Let me try to point out how this great central law and motive of Bishop Brent's life showed itself in several generally recognized characteristics.

This entire self-surrender and single desire to know and do God's will gave to our brother the simplicity and humility which marked his conduct and enabled him to pass unscathed through the fires of publicity and popularity, and to be equally at home with rich and poor, with the highly placed and with the common run of men and women. The Headquarters Staff and the rank and file of the army equally claimed and trusted him as a friend and comrade. As an English Church paper says, "He could speak to business men, or diplomats, or undergraduates with equal ease, and all knew that a man of God had been among us." (The Guardian, April 5, 1929).

It was this which gave him courage to face physical danger, or opposition from those in power, to espouse unpopular causes, and challenge those whom he thought wrong in Church or State. Witness the stand he took on the suppression of the opium traffic, or against any harsh treatment after the War of "conscientious objectors"; and even his chivalric defense from indiscriminate condemnation of the Turks, seeing that the chief things they had learned from Christians were better weapons of war and better fighting.

It was this conscious fellowship with God, based on entire surrender to His will, which gave to Bishop Brent that splendid independence of thought and action which led him from time to time to take a line not that of those with whom in political or ecclesiastical matters he would ordinarily have been associated. This rendered him suspect to some, as a leader or spokesman; they could not tell what he might not do or say. Undoubtedly this prevented his being elected Presiding Bishop of the Church at New Orleans. There was not a particle of partisanship in his make-up. In the last letter which I received from him, the last of a great collection, written on March 18th from London but which reached me on Maundy Thursday just after I had received news of his death, and had made special commemoration of him at the Eucharist, he said with reference to something I had written about an issue that must come before the Church, "Of course I am always sorry to stand apart from you, but I must follow the gleam."

Brave he was in withstanding friends as well as in championing unpopular causes. Whether one agreed with his line or not, one would be sure that it was dictated by no sort of personal motive, but was the result of a conscientious conviction arrived at after careful and impartial thought. Mistaken he might be, possibly prejudiced, but never swayed by an unworthy motive or swept along by a hasty snap judgment.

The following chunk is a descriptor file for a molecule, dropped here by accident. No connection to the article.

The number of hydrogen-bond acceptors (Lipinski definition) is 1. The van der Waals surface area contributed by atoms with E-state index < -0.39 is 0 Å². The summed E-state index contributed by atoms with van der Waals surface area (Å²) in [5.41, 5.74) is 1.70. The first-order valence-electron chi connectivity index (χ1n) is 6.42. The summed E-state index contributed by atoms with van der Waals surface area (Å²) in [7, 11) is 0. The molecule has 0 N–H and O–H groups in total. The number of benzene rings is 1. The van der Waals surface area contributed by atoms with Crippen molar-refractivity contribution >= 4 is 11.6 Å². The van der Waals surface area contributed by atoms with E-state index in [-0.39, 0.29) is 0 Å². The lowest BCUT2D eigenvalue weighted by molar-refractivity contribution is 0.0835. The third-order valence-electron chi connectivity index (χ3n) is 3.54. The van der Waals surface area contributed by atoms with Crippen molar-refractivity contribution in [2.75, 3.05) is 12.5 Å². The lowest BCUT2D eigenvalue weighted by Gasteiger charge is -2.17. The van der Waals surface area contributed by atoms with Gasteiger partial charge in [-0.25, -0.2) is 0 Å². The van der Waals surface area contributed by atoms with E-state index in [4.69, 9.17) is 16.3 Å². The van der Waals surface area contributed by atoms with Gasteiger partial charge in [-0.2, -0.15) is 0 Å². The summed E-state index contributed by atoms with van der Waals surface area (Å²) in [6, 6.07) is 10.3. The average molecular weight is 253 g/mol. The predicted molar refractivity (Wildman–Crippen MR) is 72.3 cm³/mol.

For instance, be would not be pushed into advocating immediate Filipino independence, perceiving from experience that the people were not yet ripe for nationhood.

In working for the Reunion of Christendom he would not countenance short cuts which he saw would hinder the great consummation for which he longed. Patience there must be amid whatever discouragements and disappointments such as the refusal of the Roman Catholic Church to seize the opportunity--great, as he believed--of explaining to ready listeners, its position and dispelling prejudices. He insisted that the original platform of the movement should be maintained; (a) that it should really aim at the reconciliation of the whole of Christendom, without exclusion on either side of any who would subscribe to the recognition, in thought and action, of the sovereignty and living Headship of Jesus Christ; and (b) that the immediate work of its promoters and of meetings in its behalf is Conference, the frank opening and explaining of difficulties, not the settlement or determination or differences. Friendly relations must precede and prepare for union. There is need of patience and of firmness in presenting truths and claims, as well as of charity, of which indeed these are real and indispensable elements.